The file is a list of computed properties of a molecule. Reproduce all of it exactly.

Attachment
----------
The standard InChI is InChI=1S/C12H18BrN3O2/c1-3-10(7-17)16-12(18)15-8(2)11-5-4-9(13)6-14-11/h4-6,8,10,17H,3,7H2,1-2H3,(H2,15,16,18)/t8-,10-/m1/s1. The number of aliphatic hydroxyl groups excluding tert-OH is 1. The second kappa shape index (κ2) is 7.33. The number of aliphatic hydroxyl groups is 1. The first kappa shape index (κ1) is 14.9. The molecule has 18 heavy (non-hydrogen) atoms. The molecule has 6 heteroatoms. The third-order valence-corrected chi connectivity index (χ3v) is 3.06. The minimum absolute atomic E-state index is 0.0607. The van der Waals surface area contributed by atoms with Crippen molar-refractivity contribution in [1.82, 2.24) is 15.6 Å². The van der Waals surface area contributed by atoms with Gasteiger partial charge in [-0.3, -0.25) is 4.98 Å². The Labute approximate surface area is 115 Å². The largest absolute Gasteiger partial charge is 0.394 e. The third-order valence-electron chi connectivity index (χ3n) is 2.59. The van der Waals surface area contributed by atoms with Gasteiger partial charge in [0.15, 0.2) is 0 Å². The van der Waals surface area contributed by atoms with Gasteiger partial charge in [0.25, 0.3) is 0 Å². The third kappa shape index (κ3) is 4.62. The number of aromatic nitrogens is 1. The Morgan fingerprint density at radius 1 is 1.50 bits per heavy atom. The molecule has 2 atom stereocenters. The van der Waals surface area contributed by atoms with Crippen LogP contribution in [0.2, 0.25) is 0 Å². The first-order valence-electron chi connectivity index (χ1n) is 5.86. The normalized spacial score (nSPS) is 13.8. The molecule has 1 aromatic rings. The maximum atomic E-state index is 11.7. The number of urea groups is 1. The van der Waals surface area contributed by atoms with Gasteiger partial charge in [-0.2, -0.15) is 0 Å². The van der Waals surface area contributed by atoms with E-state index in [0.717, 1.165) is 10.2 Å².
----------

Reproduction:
The standard InChI is InChI=1S/C12H18BrN3O2/c1-3-10(7-17)16-12(18)15-8(2)11-5-4-9(13)6-14-11/h4-6,8,10,17H,3,7H2,1-2H3,(H2,15,16,18)/t8-,10-/m1/s1. The number of aliphatic hydroxyl groups excluding tert-OH is 1. The second kappa shape index (κ2) is 7.33. The number of aliphatic hydroxyl groups is 1. The first kappa shape index (κ1) is 14.9. The molecule has 18 heavy (non-hydrogen) atoms. The molecule has 6 heteroatoms. The third-order valence-corrected chi connectivity index (χ3v) is 3.06. The minimum absolute atomic E-state index is 0.0607. The van der Waals surface area contributed by atoms with Crippen molar-refractivity contribution in [1.82, 2.24) is 15.6 Å². The van der Waals surface area contributed by atoms with Gasteiger partial charge in [-0.3, -0.25) is 4.98 Å². The Labute approximate surface area is 115 Å². The largest absolute Gasteiger partial charge is 0.394 e. The third-order valence-electron chi connectivity index (χ3n) is 2.59. The van der Waals surface area contributed by atoms with Gasteiger partial charge in [0.15, 0.2) is 0 Å². The van der Waals surface area contributed by atoms with Gasteiger partial charge in [0.25, 0.3) is 0 Å². The third kappa shape index (κ3) is 4.62. The number of aromatic nitrogens is 1. The Morgan fingerprint density at radius 1 is 1.50 bits per heavy atom. The molecule has 2 atom stereocenters. The van der Waals surface area contributed by atoms with Crippen LogP contribution in [0.2, 0.25) is 0 Å². The first-order valence-electron chi connectivity index (χ1n) is 5.86. The normalized spacial score (nSPS) is 13.8. The molecule has 1 aromatic rings. The maximum atomic E-state index is 11.7. The number of urea groups is 1. The van der Waals surface area contributed by atoms with Gasteiger partial charge in [-0.2, -0.15) is 0 Å². The van der Waals surface area contributed by atoms with E-state index in [0.717, 1.165) is 10.2 Å².